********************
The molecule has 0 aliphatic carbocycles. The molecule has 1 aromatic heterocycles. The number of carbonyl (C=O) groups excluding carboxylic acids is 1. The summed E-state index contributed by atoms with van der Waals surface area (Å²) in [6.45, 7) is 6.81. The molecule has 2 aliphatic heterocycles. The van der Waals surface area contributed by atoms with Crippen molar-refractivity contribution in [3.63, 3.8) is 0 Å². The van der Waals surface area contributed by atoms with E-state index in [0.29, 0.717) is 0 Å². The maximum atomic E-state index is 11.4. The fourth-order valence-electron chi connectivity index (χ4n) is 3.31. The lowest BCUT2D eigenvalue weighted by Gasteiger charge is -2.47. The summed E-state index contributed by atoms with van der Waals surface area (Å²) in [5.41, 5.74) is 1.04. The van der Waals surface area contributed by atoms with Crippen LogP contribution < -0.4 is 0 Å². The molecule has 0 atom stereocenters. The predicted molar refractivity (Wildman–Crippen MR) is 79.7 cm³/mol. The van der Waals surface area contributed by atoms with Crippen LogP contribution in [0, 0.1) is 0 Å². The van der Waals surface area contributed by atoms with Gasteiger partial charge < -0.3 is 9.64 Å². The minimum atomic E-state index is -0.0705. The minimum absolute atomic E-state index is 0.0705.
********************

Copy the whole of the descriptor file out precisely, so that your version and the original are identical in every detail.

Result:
The molecule has 0 aliphatic carbocycles. The molecule has 1 aromatic heterocycles. The number of carbonyl (C=O) groups excluding carboxylic acids is 1. The summed E-state index contributed by atoms with van der Waals surface area (Å²) in [6.45, 7) is 6.81. The molecule has 2 aliphatic heterocycles. The van der Waals surface area contributed by atoms with Crippen molar-refractivity contribution in [3.63, 3.8) is 0 Å². The van der Waals surface area contributed by atoms with E-state index in [0.29, 0.717) is 0 Å². The maximum atomic E-state index is 11.4. The fourth-order valence-electron chi connectivity index (χ4n) is 3.31. The lowest BCUT2D eigenvalue weighted by Gasteiger charge is -2.47. The summed E-state index contributed by atoms with van der Waals surface area (Å²) in [5.41, 5.74) is 1.04. The van der Waals surface area contributed by atoms with Crippen LogP contribution < -0.4 is 0 Å². The molecule has 0 atom stereocenters. The predicted molar refractivity (Wildman–Crippen MR) is 79.7 cm³/mol. The van der Waals surface area contributed by atoms with Crippen LogP contribution in [0, 0.1) is 0 Å². The van der Waals surface area contributed by atoms with Gasteiger partial charge < -0.3 is 9.64 Å². The minimum atomic E-state index is -0.0705. The minimum absolute atomic E-state index is 0.0705.